• 16. Cells
    • Cells have a lifespan.
    • Some cells become terminally differentiated, they will go through Apoptosis or death and will be replace by younger cells.
    • The younger cells come from stem cells, which are a cell in the tissue that can self-renew.
    • Stem cells change or differentiate into specialized cells.
  • 17. Cells
    • Totipotent- cells that have the ability to differentiate into any cell type. A true totipotent cell is the first cells in an zygote or fertilized egg.
    • Pluripotent can develop into many kinds of cells but not all.
    • Multipotent cells can produce only the type of cells that are unique to a tissue.
  • 18. Molecular Control of the Cell cycle – Internal Regulators
    • Checkpoints are in place at the different points in the cell cycle.
    • Checkpoints look for damaged cells to repair or terminate.
  • 19.
    • G1 to S – determines if cell is ready for Synthesis
    • G2-M – Checks for all DNA to be replicated and SA:V ratio is correct.
    • If environment is not favorable the cycle will stop.
    • M checkpoint – determines if the chromosomes are attached to the spindles for chromosome separation.
  • 20. Proteins are the Checkpoints
    • Cyclins (protein) and Kinases (enzyme) are the regulators to the cell cycle.
    • The regular chemical reactions between these molecules keeps the cycle active or inactive.
    • Complicated signaling system.
  • 21. External Regulators
    • Growth Factor- molecule that stimulates cell division
    • Growth Factors can come from hormones or from the cells around the dividing cells.
    • Healthy cells will only grow and divide when there is a balance between growth factor and inhibitory signals.
  • 22. Cancer
    • At current rates, over a third of the people who read your textbook will die of cancer 
    • Tumors or neoplasms are tissue masses caused from non-normal cell growth.
    • Benign – not life threatening
    • Malignant – life threatening and disruptive to other tissues.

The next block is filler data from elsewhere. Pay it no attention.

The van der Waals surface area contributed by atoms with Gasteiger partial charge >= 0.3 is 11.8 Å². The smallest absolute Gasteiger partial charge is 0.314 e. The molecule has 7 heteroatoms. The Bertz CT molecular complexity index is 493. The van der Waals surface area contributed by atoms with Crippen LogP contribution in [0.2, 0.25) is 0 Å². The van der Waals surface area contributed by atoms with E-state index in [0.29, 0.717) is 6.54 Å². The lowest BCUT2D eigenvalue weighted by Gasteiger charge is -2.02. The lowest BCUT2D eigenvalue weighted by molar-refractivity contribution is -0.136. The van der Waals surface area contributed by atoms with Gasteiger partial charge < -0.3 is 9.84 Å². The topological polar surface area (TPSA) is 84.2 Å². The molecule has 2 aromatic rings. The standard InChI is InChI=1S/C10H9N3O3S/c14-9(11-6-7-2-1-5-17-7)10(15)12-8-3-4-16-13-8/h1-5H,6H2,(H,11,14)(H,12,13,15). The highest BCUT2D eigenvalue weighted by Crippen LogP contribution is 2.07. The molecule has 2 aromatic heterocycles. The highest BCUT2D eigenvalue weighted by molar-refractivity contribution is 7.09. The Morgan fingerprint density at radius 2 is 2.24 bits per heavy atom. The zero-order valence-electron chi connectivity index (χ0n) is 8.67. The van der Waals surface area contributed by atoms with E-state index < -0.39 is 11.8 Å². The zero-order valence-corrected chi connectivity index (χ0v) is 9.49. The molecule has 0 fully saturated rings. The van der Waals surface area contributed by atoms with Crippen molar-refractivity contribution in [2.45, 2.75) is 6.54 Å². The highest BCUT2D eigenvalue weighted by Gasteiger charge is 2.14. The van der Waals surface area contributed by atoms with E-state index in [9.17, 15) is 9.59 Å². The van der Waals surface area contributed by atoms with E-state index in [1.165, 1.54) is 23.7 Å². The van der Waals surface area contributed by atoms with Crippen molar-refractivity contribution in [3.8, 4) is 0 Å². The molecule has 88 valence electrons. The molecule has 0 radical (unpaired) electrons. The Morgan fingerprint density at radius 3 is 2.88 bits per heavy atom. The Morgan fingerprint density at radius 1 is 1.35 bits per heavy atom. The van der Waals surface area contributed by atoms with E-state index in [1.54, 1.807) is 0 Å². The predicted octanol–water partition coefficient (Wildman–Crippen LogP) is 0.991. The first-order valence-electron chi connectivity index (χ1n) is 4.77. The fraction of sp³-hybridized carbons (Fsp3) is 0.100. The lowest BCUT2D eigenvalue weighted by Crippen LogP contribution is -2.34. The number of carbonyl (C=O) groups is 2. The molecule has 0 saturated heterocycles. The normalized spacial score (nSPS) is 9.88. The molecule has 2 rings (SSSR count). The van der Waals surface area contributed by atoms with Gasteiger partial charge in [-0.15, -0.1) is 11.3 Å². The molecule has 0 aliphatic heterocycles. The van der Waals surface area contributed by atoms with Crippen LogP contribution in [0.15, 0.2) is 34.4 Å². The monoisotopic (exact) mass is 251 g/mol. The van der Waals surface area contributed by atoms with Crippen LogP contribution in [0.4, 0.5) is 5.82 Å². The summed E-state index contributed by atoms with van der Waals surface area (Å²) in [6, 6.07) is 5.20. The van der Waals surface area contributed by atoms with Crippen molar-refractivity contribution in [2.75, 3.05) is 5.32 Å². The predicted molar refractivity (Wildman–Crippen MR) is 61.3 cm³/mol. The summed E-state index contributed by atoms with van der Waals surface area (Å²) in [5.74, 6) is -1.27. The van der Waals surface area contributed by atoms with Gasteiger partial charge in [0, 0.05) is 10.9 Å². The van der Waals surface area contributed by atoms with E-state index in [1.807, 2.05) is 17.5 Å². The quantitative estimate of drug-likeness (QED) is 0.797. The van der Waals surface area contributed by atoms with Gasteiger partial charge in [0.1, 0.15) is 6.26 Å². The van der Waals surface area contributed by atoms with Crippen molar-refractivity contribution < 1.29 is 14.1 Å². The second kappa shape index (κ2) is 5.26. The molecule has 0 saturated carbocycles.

• 23.  
  • 24. Mitosis Review
    • Mitosis is for increasing cell number.
    • Mitosis is for individual organism growth and repair.
    • The loss of control of the Mitotic cycle leads to cancer.
    • The result is two identical cells with the same number of chromosomes as the Parent Cell.
    • In somatic cells – Nothing to do with heredity.
  • 25. Meiosis
    • Two successive divisions of a diploid nucleus with only one replication of DNA.
    • In animals the result is the formation of haploid gamete (gametogenesis)
  • 26. Meiosis I
    • First, interphase and DNA replication
    • Meiosis I is the first nuclear division.
    • Broken in to stages:
      • Prophase 1
      • Metaphase 1
      • Anaphase 1
      • Telophase 1
      • Cytokinesis
  • 27. Prophase 1 is Different in Meiosis
    • Homologous pairs exist (homologous is two sister chromatids connected at a centromere)
    Sister Chromatid Centromere
  • 28. Prophase 1
    • Synapsis: the formation along the length of the chromatids of a zipperlike structure which aligns the two homologs precisely, base pair by base pair.
  • 29. Prophase 1
    • Tetrad: four chromatids in a synapsed set of homologous chromosomes.
  • 30. Prophase 1
    • Crossing-over: the exchange of chromosome segments at corresponding positions along pairs of homologous chromosomes.
  • 31. Crossing-over